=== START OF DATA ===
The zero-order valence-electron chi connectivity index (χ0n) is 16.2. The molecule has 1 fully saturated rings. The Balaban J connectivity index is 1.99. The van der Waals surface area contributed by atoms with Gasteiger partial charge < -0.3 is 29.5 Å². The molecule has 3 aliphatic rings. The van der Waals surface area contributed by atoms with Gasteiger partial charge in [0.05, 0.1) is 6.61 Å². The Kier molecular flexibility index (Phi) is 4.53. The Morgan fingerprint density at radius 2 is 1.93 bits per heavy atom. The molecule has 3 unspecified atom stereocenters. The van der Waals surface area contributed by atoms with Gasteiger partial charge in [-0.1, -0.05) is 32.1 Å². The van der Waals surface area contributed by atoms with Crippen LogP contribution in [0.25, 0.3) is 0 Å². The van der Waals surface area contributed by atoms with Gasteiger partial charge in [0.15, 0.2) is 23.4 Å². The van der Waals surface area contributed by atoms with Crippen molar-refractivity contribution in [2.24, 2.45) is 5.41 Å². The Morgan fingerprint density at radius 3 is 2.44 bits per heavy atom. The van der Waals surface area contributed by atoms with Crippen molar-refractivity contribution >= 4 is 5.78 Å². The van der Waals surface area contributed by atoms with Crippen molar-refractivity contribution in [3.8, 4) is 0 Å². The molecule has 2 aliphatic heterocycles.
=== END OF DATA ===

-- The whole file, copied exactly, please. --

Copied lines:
The zero-order valence-electron chi connectivity index (χ0n) is 16.2. The molecule has 1 fully saturated rings. The Balaban J connectivity index is 1.99. The van der Waals surface area contributed by atoms with Gasteiger partial charge < -0.3 is 29.5 Å². The molecule has 3 aliphatic rings. The van der Waals surface area contributed by atoms with Gasteiger partial charge in [0.05, 0.1) is 6.61 Å². The Kier molecular flexibility index (Phi) is 4.53. The Morgan fingerprint density at radius 2 is 1.93 bits per heavy atom. The molecule has 3 unspecified atom stereocenters. The van der Waals surface area contributed by atoms with Gasteiger partial charge in [-0.1, -0.05) is 32.1 Å². The van der Waals surface area contributed by atoms with Crippen LogP contribution in [0.25, 0.3) is 0 Å². The van der Waals surface area contributed by atoms with Gasteiger partial charge in [0.15, 0.2) is 23.4 Å². The van der Waals surface area contributed by atoms with Crippen molar-refractivity contribution in [2.24, 2.45) is 5.41 Å². The Morgan fingerprint density at radius 3 is 2.44 bits per heavy atom. The van der Waals surface area contributed by atoms with Crippen molar-refractivity contribution >= 4 is 5.78 Å². The van der Waals surface area contributed by atoms with Crippen molar-refractivity contribution in [3.8, 4) is 0 Å². The molecule has 2 aliphatic heterocycles.